Country Focus: France
France: description of the main Regional Funds (March 2005)
by Fabien Lemercier
- French regions make their movies
In its search for new film financing sources, the French film production sector has found in its regions new partners increasingly receptive. Here under is a general overview of regional support to film financing in France.
French regions are increasingly involved in film financing with 21 M€ available for feature film in 2004, that is 7M€ more than in 2003, a budget now almost in line with the annual grant from the ‘Advance on receipts’. The upwards trend is going even faster today since the signing up of new regional Agreements last year by the Centre National de la Cinématographie (CNC) stating that the governement will contribute one euro for two invested by the regions (with a ceiling set at 1M€ by region and 10M€ per year). This partnership has been truly successful as the first three-year Agreement with the Region Centre in October 2004 was followed in less than six months by 16 others to support the local feature film production.
With its aim to stimulate the creation of local film production funds, the French government’s strategy seems to be working as French regions that used to be on the back seat such as Nord-Pas-de-Calais, Provence-Côte-d’Azur or even Brittany are now at the forefront of film production support. The Ile-de-France region and the Rhône-Alpes region are still in first and second position. But feature film is not the only production sector to benefit from regional support as regional agreements have been able to raise as much as 7 M€ towards short-film and documentary filmmaking, and TV production will also be included in 2005.
The new partnership between the government and the French regions intially set up to stem runaway productions, is also very attractive for European producers as French regional funds are also open to majority non-French co-productions as long as a French co-producer applies for regional film support. Furthermore, Film commissions linked to the various regional film funds are starting to create partnerships with their European counterparts such as l’Ile-de-France who signed three agreements on 24 January, 14 and 22 February with the Germans from the Filmförderung Berlin-Brandeburg, the Spanish from the the Madrid Film Commission and the Italians of Lazio Film Commission (headed by Cinecittà Holding). The agreements between the film commissions will hopefully facilitate the making of mainstream European co-productions while avoiding the spiralling competition between regional film funds in Europe.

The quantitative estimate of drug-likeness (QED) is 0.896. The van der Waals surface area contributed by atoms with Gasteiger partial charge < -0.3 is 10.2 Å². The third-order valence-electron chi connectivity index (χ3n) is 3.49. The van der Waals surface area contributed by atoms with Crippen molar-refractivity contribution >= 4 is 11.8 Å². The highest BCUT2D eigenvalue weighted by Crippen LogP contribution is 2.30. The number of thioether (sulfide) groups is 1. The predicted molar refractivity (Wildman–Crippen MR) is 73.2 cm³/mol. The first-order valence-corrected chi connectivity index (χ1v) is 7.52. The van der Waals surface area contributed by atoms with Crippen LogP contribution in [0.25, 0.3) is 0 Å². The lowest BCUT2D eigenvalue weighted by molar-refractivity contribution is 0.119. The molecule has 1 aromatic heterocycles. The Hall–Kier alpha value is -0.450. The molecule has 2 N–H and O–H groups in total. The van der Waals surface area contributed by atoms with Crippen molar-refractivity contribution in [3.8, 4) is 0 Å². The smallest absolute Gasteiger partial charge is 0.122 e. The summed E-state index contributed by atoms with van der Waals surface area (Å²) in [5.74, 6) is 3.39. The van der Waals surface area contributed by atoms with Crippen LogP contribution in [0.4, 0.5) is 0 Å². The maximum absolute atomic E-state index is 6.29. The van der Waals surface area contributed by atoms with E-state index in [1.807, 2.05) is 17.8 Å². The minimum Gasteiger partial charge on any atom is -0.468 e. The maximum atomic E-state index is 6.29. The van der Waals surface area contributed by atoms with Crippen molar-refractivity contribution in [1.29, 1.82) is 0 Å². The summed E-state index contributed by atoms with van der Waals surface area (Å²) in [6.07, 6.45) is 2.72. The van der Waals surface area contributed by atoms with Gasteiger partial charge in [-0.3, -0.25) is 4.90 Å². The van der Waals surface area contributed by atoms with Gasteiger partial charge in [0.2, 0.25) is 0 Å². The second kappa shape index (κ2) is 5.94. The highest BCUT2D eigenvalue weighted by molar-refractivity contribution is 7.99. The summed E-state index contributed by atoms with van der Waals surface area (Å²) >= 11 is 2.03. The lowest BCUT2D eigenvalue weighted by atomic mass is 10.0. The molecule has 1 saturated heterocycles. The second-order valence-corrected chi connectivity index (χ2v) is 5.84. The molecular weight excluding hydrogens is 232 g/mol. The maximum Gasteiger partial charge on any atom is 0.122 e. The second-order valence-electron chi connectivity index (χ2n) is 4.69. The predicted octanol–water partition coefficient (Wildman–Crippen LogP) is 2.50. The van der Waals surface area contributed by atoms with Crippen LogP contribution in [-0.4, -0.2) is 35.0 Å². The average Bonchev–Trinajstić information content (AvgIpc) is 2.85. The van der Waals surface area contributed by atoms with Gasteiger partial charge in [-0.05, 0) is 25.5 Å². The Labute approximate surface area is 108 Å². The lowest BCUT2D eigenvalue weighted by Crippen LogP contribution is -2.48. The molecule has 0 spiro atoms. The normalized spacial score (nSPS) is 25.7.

1. The essential Ile-de-France region
French leader in regional film and audiovisual production support, the Ile-de-France region has become in four years the second most important institutional public film fund in France. Set up in 2001, its Technical Industrie Film Fund invested 10 M€ in the local technical industries in 2003, and the same amount was made available in 2004. This year, the budget has been raised to 14 M€. In total, some 88 feature films and TV films were supported in 2004 including Jacques Audiard’s De battre mon cœur s’est arrêté [+see also:
film profile] (Why Not Productions–400 000 euros grant), Bernard Jeanjean’s J’me sens pas belle (Kare Productions–180 000 euros grant), Merzak Allouache’s Bab El Web [+see also:
film profile] (Maïa Films–200 000 euros grant), Alexandra Leclère’s Les Soeurs fâchées (Pan Européenne Production–250 000 euros grant), Dominik Moll’s Lemming [+see also:
film profile] (Diaphana–320 000 euros grant), Patrice Chéreau’s Gabrielle [+see also:
film profile] (Azor Films–280 000 euros grant) and Danis Tanovic’s L’Enfer [+see also:
film profile] (A.S.A.P Films – 420 000 euros grant).
The script select committee meets three times a year to choose feature film projects based on their artistic merit. But several other criteria must be met. Indeed, only film companies or organisations established in France can apply, and foreign productions must be temporary based in France with a liaison office. Also, at least 50 % of the shooting must be done in the Ile-de-France region, and two out of four local production services ("set decoration and costumes", "technical means", "Labs and digital special effects", "sound and editing") must be used. Finally, only the productions whose costs and salaries spent in Ile-de-France are considered as being sufficient according to a point system including local technicians, creative staff (sound/image specialists, set decorators and editors) to skilled workers (carpenters etc) can apply for regional support.